Ethical consumerism is increasing in the UK. Highly and moderately ethicals now account for over 50% of the adult population
Our survey also shows that, after NGO’s, supermarkets have the highest perceived Social Equity amongst all the other categories we look at. But the performance of the individual brands is very mixed, with some of the biggest supermarkets performing well below the category average. So if, for 50% of the population, citizenship is an area that interests them and is an important driver of brand preference, why do the biggest brands focus so heavily on price to attract our custom and not on their appeal to our wider citizenship values?
Supermarkets have the highest scores for Social Equity behind that we would expect from NGOs
Social Equity Scores All Categegories (All Countries in survey)
Attracting consumers to your brand through better communication and demonstration of what you do for “the greater good” – for example, how you invest their money and loyalty to make a difference in their local community or wider society – has the potential to be a powerful long-term marketing tool. It’s the difference between buying brand love and properly earning it.
One example of a European Supermarket who has earned real Brand Love is Migros, from Switzerland. Migros have a higher Social Equity score (according to our GoodBrand Social Equity Survey) than any other company in Switzerland, and also - uniquely - outperform all of the NGOs. Migros is one of the best examples we know of a company that genuinely wants to be a force for positive change in society.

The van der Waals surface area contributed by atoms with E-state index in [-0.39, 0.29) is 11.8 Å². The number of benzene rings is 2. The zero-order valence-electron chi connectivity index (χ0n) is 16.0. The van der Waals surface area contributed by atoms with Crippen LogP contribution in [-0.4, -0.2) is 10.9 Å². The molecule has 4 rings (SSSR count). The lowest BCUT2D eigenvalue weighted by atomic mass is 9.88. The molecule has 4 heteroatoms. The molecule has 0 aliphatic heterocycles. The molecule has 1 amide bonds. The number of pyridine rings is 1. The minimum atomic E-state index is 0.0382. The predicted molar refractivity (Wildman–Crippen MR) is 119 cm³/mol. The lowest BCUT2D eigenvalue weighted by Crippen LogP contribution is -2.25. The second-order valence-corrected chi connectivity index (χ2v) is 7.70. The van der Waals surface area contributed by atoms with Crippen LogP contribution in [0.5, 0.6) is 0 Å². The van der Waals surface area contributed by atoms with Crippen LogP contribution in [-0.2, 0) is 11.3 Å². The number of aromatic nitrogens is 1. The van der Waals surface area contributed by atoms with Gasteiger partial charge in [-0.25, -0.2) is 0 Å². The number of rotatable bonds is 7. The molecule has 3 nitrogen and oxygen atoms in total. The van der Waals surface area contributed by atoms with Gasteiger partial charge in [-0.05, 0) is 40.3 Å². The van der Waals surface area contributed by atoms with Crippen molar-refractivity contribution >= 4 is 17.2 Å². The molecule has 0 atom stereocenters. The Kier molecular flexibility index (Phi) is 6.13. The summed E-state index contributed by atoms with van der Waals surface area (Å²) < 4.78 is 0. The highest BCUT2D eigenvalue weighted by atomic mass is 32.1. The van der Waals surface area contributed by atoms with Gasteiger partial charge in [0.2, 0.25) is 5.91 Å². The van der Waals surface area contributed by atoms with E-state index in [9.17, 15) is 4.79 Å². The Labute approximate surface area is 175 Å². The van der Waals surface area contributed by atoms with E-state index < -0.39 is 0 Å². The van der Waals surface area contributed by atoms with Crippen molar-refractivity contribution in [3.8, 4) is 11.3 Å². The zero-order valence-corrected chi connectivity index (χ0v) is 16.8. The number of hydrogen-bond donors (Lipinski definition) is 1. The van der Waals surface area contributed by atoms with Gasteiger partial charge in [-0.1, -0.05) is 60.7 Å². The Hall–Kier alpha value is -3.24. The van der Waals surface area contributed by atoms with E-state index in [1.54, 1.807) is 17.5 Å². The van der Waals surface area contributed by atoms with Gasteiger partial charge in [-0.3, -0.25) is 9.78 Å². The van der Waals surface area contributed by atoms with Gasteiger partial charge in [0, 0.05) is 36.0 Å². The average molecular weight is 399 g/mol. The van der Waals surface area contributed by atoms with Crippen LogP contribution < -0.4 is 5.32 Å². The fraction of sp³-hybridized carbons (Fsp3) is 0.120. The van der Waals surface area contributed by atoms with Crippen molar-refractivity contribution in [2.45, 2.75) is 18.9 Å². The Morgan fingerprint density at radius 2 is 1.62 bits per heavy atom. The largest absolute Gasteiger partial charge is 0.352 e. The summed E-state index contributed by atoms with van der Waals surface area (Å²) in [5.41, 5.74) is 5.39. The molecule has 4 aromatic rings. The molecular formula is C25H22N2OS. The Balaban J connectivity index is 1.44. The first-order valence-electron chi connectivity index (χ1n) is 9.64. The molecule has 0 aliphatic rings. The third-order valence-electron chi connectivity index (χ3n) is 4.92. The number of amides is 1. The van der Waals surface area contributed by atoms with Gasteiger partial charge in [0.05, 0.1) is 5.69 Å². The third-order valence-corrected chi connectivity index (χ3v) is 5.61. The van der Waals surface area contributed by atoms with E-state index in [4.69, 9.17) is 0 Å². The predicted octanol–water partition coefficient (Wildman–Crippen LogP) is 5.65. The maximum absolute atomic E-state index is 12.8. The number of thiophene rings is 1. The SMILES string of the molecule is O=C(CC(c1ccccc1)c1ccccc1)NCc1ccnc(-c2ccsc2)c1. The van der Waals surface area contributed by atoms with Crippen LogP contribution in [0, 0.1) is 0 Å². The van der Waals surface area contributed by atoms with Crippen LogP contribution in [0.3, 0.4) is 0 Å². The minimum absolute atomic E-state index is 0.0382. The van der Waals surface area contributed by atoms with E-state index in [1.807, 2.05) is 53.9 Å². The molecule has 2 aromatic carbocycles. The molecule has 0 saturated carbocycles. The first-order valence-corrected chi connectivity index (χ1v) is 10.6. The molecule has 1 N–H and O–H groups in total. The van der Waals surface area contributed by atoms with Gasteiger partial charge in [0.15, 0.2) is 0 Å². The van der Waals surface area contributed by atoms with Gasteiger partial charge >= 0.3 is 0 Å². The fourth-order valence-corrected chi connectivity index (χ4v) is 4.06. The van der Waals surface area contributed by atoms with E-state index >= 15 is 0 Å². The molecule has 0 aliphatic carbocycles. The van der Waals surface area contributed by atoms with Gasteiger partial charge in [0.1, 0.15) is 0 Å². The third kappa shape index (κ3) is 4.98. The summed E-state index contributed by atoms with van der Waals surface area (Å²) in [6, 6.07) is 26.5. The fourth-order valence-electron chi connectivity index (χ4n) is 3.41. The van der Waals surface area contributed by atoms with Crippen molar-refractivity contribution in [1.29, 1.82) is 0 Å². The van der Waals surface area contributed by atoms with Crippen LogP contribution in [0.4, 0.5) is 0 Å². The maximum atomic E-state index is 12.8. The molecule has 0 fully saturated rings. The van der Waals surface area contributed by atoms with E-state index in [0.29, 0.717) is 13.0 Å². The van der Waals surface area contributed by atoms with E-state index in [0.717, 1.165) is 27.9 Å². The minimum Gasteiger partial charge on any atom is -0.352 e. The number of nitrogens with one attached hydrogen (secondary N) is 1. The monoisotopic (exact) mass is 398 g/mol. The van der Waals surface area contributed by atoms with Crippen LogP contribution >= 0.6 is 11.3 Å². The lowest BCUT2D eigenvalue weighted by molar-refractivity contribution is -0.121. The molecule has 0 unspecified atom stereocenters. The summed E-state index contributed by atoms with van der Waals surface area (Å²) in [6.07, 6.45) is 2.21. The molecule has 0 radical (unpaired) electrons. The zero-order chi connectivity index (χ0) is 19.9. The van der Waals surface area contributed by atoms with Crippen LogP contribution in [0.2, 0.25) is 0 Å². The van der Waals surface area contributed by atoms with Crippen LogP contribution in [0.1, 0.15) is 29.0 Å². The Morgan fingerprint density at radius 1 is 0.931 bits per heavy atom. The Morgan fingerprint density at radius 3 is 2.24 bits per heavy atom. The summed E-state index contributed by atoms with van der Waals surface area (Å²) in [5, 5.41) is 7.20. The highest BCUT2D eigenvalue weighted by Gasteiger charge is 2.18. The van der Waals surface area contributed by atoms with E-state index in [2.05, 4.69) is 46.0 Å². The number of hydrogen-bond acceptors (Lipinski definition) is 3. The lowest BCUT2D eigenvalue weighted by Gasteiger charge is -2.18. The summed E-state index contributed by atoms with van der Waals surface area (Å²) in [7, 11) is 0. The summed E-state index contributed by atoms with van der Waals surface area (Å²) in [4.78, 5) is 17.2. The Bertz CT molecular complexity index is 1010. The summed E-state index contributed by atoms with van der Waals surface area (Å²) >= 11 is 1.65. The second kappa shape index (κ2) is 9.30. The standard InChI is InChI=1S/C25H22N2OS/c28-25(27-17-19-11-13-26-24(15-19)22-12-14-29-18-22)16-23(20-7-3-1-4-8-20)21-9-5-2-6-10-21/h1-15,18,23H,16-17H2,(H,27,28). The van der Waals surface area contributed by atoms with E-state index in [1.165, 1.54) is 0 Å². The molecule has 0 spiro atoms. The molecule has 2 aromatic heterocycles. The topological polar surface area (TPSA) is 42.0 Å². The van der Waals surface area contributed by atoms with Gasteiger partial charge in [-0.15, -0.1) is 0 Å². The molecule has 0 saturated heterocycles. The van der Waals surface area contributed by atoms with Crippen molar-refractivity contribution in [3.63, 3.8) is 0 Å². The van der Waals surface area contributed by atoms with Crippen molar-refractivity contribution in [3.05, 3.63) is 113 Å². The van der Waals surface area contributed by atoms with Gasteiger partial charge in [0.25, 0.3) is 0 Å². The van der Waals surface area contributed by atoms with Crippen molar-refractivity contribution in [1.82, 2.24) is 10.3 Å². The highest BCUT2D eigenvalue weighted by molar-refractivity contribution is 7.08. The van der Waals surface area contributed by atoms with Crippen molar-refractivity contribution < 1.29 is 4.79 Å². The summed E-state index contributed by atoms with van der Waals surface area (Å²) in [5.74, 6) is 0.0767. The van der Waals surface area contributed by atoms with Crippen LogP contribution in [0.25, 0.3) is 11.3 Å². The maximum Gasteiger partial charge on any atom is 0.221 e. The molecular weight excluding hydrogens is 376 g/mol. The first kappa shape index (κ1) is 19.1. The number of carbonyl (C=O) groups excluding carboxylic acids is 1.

It is possible for a company to be more of a Nelson Mandela than any NGO
Social Equity Scores All Categegories (All Countries in survey)
And the prize that goes with earned Brand Love is a big one. Brand Lovers buy more from you, and buy more often, they show little interest in your competition and they recommend you. Relationships built on Brand Love will add profitability to your business. But to earn Brand Love you have to connect with your consumers and talk to them in a language that excites and engages them. But be warned: it’s not enough to talk the talk, you really do have to walk the walk….. our survey can highlight those companies that have been found out! And if you lose trust….you may face your consumers in the divorce courts. But it is also a path with great rewards – seeing your company play a positive role in the wider world and – oh yes – great commercial rewards too.
Gillian Woodward Harris
Senior Consultant, Goodbrand
5th December 2011
Notes to editors:
GoodBrand is an international sustainability and social responsibility consultancy with 14 years’ experience of developing strategies and creating programmes to build value for our client partners.
GoodBrand Social Equity Index (GBSEI) is Goodbrand’s proprietary customer insight tool and is an online all-adults survey, with over 20,000 respondents, covering over 1000 companies and brands across 10 European countries, first run in UK in 2005. GBSEI measures perception of company and brand social equity, brand energy and their relationship with preference. Designed to complement traditional brand tracking research, GBSEI enables clients to compare their performance with a range of competitive benchmarks, including immediate competitors within their category and country, a broader competitive set beyond the category, and the best-in-class performers across Europe.